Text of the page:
A real estate broker by trade, a traveler by heart. I love exploring the world.
I also love to cook, bake, and experiment making things I’ve never made before. When I travel, a big part of the adventure is to eat the local cuisine, even if it may seem different or strange.
I remember when I was young, past my bed time, the sounds of my parents still talking and working in the kitchen. You could hear the sound of chopping, of clacking of wood, bowls being moved, the scraping of a spoon on the side of a mixing bowl. The smell of steaming bamboo leaves and rice and all the savory ingredients enclosed within.
In my mind’s eye I could see what I had seen so many times before. Bamboo leaves laid into the hand made wooden mold, scoops of soaked raw rice carefully laid in, followed by all the wonderful savory ingredients that made the ubiquitous joong the harbinger of Chinese New Years for our home.
Later, around middle school, I graduated from stirring and mixing in the kitchen to baking on my own. I loved to make cookies and lemon bars from scratch, using the recipes I found in Betty Crocker’s Cook Book.
As an adult, I cooked at Church as part of the cooking ministry, working in a team, assisting, and eventually leading a team in the kitchen cooking for anywhere from a couple dozen to a few hundred people. We used to do full blown dinners for musical outreach dinners and I really got a sense of working in a larger kitchen, banquet style, cranking out hundreds of servings at a specific time. It was tremendous fun and I learned many skills.
For that, I’d like to give special thanks to Dad, Mom, Damon, Larry, Nelly, Martin and everyone else in “The Kitchen” from whom I learned so much.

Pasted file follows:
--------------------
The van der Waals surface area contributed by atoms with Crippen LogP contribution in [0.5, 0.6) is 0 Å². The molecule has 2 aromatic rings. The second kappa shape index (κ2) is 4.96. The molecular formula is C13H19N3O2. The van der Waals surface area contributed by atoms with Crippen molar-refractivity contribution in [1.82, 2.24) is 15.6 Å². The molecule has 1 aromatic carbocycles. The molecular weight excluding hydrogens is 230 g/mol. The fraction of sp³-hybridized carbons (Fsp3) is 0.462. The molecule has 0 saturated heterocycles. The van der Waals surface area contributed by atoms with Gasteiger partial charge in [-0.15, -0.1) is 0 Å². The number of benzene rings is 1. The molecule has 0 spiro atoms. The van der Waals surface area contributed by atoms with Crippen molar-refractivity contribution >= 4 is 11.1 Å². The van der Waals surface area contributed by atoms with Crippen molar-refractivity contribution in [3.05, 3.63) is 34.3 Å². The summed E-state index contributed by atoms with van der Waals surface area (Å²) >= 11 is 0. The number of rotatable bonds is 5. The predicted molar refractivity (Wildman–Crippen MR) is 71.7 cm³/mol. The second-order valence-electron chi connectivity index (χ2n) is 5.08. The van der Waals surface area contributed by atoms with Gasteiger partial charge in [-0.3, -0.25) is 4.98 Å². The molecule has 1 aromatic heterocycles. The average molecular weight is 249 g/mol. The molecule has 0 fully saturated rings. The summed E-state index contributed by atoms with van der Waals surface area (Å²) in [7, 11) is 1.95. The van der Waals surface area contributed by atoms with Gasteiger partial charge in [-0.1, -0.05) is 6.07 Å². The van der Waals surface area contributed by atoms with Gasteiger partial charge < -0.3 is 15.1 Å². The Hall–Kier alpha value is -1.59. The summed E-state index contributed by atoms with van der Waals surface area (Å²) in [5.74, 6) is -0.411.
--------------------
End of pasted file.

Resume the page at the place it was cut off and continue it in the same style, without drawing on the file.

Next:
I started a program in both the public & private schools that I worked in where we took the kids camping for a few days. Not content with PB&J and instant noodles, I built in a camp cook aspect to the camping trips. Cooking crew was one of the activities that the kids would rotate through and with help from volunteers and parents, we managed four excellent meals every day. Hash browns, bacon & eggs for breakfast one day, Jook (Chinese rice porridge) the next. For lunch it could be barbecued chicken. For dinner Spaghetti or Beef Stroganoff. Some of my best memories from teaching were from the camp experience. What I learned from the experience, was to plan well, prepare and pack, with great attention to timing a three day trip vs. safe keeping of raw foods, and cooking in a more primitive environment. I also had the opportunity to train crews of 10-16 year old kids (depending on what class I was taking) and coordinating them into a smoothly running team. Eventually I’d stay up for a week and two to three grade levels would rotate through our camp with their teachers. Each group was up to sixty kids. Middle school could be closer to a hundred at a time, if my memory serves me.
Finally, a couple times a year I have family over. Just my wife’s side of the family is about two dozen people, and for a while I was baking two turkeys for Thanksgiving. Lately I alternate. A turkey, a turkey plus a roast, sometimes something different. This year I’m thinking of cooking a suckling pig as a second main dish to the turkey.
I love to do special meals with the family and we have get togethers where I’ll do barbecue, crab day, or something else. Food is love, it’s said.
If I were to try to describe my inclinations, I’d say I gravitate towards spicy, savory foods that can come from anywhere in the world, but would often fall in the ‘comfort food’ category in whatever part of the world the food is from. I’m more meat and potatoes than frosting and fruit reductions. More rice and chicken than caviar and crackers.
My love for cooking runs deep. My love for eating….deeper! 😀